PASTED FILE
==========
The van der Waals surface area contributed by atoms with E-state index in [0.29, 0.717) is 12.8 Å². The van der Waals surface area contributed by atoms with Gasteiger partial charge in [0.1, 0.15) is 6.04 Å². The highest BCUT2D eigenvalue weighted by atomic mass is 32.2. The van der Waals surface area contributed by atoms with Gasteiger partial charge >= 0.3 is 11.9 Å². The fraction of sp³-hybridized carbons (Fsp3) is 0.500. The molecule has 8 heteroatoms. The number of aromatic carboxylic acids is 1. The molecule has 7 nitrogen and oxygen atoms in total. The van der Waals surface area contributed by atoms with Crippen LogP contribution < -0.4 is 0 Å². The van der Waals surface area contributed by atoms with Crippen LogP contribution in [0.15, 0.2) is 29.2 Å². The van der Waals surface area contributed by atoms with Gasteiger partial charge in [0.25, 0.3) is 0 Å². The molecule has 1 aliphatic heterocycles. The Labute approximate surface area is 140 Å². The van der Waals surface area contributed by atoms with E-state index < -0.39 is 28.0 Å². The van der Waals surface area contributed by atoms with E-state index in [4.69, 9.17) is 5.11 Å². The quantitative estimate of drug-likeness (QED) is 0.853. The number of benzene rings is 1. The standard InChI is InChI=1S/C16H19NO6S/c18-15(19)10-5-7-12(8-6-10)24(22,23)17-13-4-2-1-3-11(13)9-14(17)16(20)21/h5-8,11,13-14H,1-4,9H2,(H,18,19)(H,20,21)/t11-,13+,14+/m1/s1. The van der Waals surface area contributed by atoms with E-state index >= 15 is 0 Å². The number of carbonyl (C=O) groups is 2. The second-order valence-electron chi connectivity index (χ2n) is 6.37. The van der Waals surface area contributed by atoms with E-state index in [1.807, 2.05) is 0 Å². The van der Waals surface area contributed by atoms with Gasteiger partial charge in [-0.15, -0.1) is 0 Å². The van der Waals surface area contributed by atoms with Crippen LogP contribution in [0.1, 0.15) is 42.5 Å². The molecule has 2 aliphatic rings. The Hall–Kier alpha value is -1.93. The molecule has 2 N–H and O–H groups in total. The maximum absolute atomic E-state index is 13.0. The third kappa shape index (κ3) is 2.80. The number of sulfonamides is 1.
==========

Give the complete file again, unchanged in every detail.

The van der Waals surface area contributed by atoms with E-state index in [0.29, 0.717) is 12.8 Å². The van der Waals surface area contributed by atoms with Gasteiger partial charge in [0.1, 0.15) is 6.04 Å². The highest BCUT2D eigenvalue weighted by atomic mass is 32.2. The van der Waals surface area contributed by atoms with Gasteiger partial charge >= 0.3 is 11.9 Å². The fraction of sp³-hybridized carbons (Fsp3) is 0.500. The molecule has 8 heteroatoms. The number of aromatic carboxylic acids is 1. The molecule has 7 nitrogen and oxygen atoms in total. The van der Waals surface area contributed by atoms with Crippen LogP contribution < -0.4 is 0 Å². The van der Waals surface area contributed by atoms with Crippen LogP contribution in [0.15, 0.2) is 29.2 Å². The van der Waals surface area contributed by atoms with Gasteiger partial charge in [0.25, 0.3) is 0 Å². The molecule has 1 aliphatic heterocycles. The Labute approximate surface area is 140 Å². The van der Waals surface area contributed by atoms with E-state index < -0.39 is 28.0 Å². The van der Waals surface area contributed by atoms with E-state index in [4.69, 9.17) is 5.11 Å². The quantitative estimate of drug-likeness (QED) is 0.853. The number of benzene rings is 1. The standard InChI is InChI=1S/C16H19NO6S/c18-15(19)10-5-7-12(8-6-10)24(22,23)17-13-4-2-1-3-11(13)9-14(17)16(20)21/h5-8,11,13-14H,1-4,9H2,(H,18,19)(H,20,21)/t11-,13+,14+/m1/s1. The van der Waals surface area contributed by atoms with E-state index >= 15 is 0 Å². The number of carbonyl (C=O) groups is 2. The second-order valence-electron chi connectivity index (χ2n) is 6.37. The van der Waals surface area contributed by atoms with E-state index in [1.807, 2.05) is 0 Å². The van der Waals surface area contributed by atoms with Gasteiger partial charge in [-0.15, -0.1) is 0 Å². The van der Waals surface area contributed by atoms with Crippen LogP contribution in [0.1, 0.15) is 42.5 Å². The molecule has 2 aliphatic rings. The Hall–Kier alpha value is -1.93. The molecule has 2 N–H and O–H groups in total. The maximum absolute atomic E-state index is 13.0. The third kappa shape index (κ3) is 2.80. The number of sulfonamides is 1.